- New research suggests there may be a link between marijuana use and developing vascular disease.
- A study of over 623,000 cannabis users found that they had a higher risk of developing peripheral artery disease (PAD).
- Though PAD typically develops in people over 60 years of age, the study found that younger cannabis users were also at an increased risk.
Smoking cigarettes has long been known to be a risk factor for peripheral artery disease (PAD), a condition where the buildup of fatty plaque in the arteries limits blood flow to the legs or arms.
But a new study suggests that cannabis users may also have a higher risk of developing PAD, compared to the general population.
Even younger adults are at risk, the results show.
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One well-known symptom of PAD is pain, aches or cramps in the leg, hip or buttock while walking or doing other physical activity, with relief upon rest.
Other signs in the leg that may indicate PAD include muscle weakness, hair loss, smooth and shiny skin, sores or ulcers that don’t heal, and cold or numb toes.
The new study was presented May 17 at the annual meeting of the Society for Cardiovascular Angiography & Interventions, in Phoenix, Ariz. Findings presented at scientific meetings should be considered preliminary until published in a peer-reviewed journal.
In the study, researchers examined data from 2016 to 2019 on over 623,000 hospital patients who were diagnosed as cannabis users. Patients were 38 years of age on average, with around the same percentage of men and women.
The majority of patients were white.
Of these patients, around 2,400 were diagnosed with PAD — less than one percent.
Marijuana users had more than three times the risk of being diagnosed with PAD, compared to the general population.
However, they did not have an increased risk of dying or requiring a procedure to open a clogged artery.
In light of these results, “patients and physicians both need to be aware that there is some association here [between cannabis use and PAD],” study author Dr. Hirva Vyas from Hackensack University Medical Center in New Jersey, told Healthline.
One particularly concerning aspect of the results, she said, is that patients were younger.
PAD more commonly occurs in people 60 years or older, especially in those with other risk factors such as:
If younger adults “have pain in their legs while walking, they may attribute it to something else, like a muscle ache or sprain,” said Vyas.
So if cannabis users — of any age — have symptoms that could be PAD, it would be worthwhile to see a doctor, she added.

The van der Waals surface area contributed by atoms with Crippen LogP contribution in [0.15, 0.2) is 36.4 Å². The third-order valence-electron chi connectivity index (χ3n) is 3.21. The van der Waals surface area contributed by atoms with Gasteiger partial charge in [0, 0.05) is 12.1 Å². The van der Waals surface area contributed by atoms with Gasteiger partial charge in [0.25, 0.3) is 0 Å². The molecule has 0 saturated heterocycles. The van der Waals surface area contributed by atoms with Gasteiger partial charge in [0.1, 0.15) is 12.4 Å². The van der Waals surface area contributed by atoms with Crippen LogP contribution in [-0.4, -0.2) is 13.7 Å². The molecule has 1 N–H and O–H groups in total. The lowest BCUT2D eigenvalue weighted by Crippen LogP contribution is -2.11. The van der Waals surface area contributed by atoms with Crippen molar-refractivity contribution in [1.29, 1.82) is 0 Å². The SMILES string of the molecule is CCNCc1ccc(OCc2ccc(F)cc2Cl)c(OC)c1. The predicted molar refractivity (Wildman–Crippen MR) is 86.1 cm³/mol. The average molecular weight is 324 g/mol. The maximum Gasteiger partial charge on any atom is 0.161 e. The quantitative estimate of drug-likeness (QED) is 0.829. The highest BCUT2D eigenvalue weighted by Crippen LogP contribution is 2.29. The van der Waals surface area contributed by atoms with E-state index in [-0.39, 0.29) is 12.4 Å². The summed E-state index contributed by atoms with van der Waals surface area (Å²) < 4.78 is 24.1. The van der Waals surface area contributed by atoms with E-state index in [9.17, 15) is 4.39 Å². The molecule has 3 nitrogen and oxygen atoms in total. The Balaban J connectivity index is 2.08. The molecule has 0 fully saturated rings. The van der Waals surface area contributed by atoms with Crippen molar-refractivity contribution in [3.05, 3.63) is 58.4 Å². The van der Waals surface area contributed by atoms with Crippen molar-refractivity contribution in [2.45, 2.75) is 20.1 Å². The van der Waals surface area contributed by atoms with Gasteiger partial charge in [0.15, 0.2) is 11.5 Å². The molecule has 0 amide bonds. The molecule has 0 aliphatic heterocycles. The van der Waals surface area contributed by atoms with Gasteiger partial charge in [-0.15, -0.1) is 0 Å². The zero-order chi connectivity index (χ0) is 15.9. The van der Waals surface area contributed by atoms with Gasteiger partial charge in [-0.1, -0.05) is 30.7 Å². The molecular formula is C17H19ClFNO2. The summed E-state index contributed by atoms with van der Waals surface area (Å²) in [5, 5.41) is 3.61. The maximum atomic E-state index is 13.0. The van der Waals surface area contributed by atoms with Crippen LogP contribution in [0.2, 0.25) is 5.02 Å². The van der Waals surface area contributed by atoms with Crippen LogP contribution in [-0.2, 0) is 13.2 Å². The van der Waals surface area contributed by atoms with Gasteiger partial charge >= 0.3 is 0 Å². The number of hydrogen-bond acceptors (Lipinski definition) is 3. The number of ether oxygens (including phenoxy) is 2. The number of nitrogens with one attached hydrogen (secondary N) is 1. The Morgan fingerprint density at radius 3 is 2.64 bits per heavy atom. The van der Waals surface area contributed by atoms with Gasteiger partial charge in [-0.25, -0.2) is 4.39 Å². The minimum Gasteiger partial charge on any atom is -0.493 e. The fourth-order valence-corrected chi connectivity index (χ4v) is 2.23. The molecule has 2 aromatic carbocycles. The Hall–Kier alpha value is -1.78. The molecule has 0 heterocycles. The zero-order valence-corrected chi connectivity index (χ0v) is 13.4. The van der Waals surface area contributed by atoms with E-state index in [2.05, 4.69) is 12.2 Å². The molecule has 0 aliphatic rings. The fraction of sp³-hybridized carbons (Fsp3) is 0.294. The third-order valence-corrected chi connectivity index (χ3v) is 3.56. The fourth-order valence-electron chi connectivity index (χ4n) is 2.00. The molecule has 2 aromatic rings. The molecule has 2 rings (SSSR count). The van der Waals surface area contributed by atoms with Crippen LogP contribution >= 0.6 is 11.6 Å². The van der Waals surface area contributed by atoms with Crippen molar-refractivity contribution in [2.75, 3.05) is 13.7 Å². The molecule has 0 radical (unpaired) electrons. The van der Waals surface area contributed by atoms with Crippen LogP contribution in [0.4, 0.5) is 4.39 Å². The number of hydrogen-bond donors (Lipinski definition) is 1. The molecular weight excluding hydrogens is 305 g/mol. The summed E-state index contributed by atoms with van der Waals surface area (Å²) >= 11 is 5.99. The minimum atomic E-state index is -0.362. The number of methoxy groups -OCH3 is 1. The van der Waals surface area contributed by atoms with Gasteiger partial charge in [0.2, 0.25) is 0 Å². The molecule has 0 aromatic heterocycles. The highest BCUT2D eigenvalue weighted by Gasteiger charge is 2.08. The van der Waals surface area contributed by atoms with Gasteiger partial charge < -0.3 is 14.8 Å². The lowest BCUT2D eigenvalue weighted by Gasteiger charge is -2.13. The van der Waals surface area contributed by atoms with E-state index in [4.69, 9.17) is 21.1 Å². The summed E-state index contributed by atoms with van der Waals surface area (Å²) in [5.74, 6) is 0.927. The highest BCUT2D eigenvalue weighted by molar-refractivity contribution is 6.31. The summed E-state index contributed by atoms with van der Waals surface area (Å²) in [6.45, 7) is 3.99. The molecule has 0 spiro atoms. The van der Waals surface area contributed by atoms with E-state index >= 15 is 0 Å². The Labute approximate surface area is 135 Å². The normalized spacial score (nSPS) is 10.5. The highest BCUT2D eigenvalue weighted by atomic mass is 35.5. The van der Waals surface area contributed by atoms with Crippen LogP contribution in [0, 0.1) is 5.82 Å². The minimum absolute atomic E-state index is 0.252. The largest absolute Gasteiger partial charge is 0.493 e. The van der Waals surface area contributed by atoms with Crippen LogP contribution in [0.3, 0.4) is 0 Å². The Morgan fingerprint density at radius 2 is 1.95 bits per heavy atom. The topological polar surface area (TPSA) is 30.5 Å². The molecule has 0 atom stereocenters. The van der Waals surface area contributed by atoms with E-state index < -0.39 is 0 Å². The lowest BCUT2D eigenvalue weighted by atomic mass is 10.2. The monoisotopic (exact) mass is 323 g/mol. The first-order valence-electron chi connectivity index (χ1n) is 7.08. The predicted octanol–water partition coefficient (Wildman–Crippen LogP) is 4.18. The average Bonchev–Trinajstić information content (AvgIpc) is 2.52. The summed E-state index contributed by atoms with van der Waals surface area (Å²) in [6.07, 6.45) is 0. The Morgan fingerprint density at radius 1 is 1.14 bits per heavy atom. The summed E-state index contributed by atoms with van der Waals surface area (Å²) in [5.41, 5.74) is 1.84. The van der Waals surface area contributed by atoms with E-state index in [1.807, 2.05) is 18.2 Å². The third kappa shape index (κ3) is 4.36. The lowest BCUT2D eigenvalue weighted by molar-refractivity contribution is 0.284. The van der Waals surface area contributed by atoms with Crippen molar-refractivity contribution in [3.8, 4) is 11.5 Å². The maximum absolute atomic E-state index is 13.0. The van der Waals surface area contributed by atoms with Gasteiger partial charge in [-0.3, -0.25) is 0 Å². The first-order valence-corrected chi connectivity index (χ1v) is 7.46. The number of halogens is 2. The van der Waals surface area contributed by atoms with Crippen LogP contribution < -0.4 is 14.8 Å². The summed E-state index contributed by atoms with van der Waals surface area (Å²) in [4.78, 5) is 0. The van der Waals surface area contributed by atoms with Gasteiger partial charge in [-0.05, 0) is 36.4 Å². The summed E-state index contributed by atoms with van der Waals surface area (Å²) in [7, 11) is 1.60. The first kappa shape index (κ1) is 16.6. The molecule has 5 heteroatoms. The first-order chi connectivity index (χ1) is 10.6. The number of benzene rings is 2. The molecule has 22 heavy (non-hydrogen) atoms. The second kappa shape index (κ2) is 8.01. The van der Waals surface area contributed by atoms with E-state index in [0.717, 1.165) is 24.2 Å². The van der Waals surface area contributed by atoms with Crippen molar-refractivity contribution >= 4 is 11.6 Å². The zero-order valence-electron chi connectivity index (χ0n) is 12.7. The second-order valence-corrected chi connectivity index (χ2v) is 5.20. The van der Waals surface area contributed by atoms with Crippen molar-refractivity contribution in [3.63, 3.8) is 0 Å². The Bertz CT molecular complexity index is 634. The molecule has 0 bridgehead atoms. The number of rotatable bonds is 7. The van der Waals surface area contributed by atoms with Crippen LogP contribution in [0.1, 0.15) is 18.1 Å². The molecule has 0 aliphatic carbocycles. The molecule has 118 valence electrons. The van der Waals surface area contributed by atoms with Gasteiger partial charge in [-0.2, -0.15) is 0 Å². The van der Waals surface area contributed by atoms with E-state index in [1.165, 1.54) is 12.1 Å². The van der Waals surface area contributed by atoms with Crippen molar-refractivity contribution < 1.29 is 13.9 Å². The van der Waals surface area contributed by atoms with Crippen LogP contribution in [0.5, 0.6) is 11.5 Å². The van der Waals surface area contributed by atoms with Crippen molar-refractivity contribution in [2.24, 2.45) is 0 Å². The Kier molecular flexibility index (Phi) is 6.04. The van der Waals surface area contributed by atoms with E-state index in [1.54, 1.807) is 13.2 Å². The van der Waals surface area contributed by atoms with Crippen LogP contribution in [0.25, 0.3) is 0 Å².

Because of the way the study was designed, it cannot show a cause-and-effect link between cannabis use and PAD.
However, Dr. Michael Go, who specializes in vascular surgery at The Ohio State University Wexner Medical Center in Columbus, Ohio, said cannabis use has been associated for some time with cardiovascular problems.
For example, one study found that young adults who reported recent cannabis use were more likely to have had a heart attack.
Dr. Claudia Martinez-Bermudez, a cardiologist and associate professor at UHealth, the University of Miami Health System, who was not involved in the new study, also pointed to a 2020 American Heart Association
In the new study, researchers did not have information on which types of cannabis products people used. So the study can’t show whether the increased risk of PAD was related to smoking plant cannabis or from using gummies, , or other edibles.
Martinez-Bermudez said more research is needed about cannabis composition in relation to PAD, because some products “may be more harmful — and others not — depending on the THC/CBD [cannabidiol] composition,” she told Healthline.
In addition, more information is needed on how people who develop PAD have been using cannabis.
“Cannabis can be used in many ways including smoking and in combination with tobacco,” said Martinez-Bermudez, “all of which could contribute to peripheral vascular disease.”
Go, who was not involved in the new study, pointed out that the link between cannabis and PAD has been less studied than other types of cardiovascular problems.
However, “there have been a handful of articles over the last ten years showing that cannabis use may be related to several forms of PAD,” he said.
“All these conditions come with higher risks of amputation,” Go told Healthline.
With limited research to date, scientists are not certain how cannabis use may increase the risk of PAD.
The authors of the new paper suggest that cannabis may affect how blood clots form or how blood vessels function.
“It is also unclear if it is the THC [delta-9-tetrahydrocannabinol] itself or other components of smoke inhalation” that increases the risk of PAD, said Go.
While cannabis users in the new study did not have a higher risk of dying or requiring a procedure to open a clogged artery, Go cautioned that it’s still too soon to know whether or not cannabis use results in severe PAD.
In the meantime, he recommends that people at higher risk of PAD use cannabis in moderation.
In addition, “doctors should ask patients about cannabis use, and consider it to be an additional risk factor for PAD in their patients,” he said.